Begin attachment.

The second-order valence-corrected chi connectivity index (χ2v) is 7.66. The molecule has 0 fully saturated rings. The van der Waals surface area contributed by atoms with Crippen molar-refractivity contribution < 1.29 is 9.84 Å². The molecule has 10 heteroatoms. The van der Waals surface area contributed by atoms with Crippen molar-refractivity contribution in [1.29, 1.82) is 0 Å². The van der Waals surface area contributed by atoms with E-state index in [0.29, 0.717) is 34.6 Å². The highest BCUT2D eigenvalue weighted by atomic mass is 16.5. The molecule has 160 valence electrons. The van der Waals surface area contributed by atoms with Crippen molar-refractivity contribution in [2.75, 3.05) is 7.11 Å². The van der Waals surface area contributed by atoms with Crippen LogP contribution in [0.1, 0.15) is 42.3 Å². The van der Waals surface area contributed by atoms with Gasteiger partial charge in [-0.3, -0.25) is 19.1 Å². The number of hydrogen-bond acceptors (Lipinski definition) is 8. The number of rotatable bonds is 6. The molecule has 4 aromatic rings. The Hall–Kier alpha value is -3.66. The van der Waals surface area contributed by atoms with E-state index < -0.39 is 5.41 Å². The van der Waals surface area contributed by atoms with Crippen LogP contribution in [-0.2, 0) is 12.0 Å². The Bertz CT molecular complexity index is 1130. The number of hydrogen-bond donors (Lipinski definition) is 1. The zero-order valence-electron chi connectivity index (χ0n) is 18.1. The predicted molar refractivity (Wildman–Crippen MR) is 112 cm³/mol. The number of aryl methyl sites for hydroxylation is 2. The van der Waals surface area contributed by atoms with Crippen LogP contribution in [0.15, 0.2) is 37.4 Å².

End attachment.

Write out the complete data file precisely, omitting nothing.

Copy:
The second-order valence-corrected chi connectivity index (χ2v) is 7.66. The molecule has 0 fully saturated rings. The van der Waals surface area contributed by atoms with Crippen molar-refractivity contribution < 1.29 is 9.84 Å². The molecule has 10 heteroatoms. The van der Waals surface area contributed by atoms with Crippen molar-refractivity contribution in [1.29, 1.82) is 0 Å². The van der Waals surface area contributed by atoms with E-state index in [0.29, 0.717) is 34.6 Å². The highest BCUT2D eigenvalue weighted by atomic mass is 16.5. The molecule has 160 valence electrons. The van der Waals surface area contributed by atoms with Crippen molar-refractivity contribution in [2.75, 3.05) is 7.11 Å². The van der Waals surface area contributed by atoms with Crippen LogP contribution in [0.1, 0.15) is 42.3 Å². The van der Waals surface area contributed by atoms with Gasteiger partial charge in [-0.3, -0.25) is 19.1 Å². The number of hydrogen-bond acceptors (Lipinski definition) is 8. The number of rotatable bonds is 6. The molecule has 4 aromatic rings. The Hall–Kier alpha value is -3.66. The van der Waals surface area contributed by atoms with E-state index < -0.39 is 5.41 Å². The van der Waals surface area contributed by atoms with Crippen LogP contribution in [-0.2, 0) is 12.0 Å². The Bertz CT molecular complexity index is 1130. The number of hydrogen-bond donors (Lipinski definition) is 1. The zero-order valence-electron chi connectivity index (χ0n) is 18.1. The predicted molar refractivity (Wildman–Crippen MR) is 112 cm³/mol. The number of aryl methyl sites for hydroxylation is 2. The van der Waals surface area contributed by atoms with Crippen LogP contribution in [0.15, 0.2) is 37.4 Å².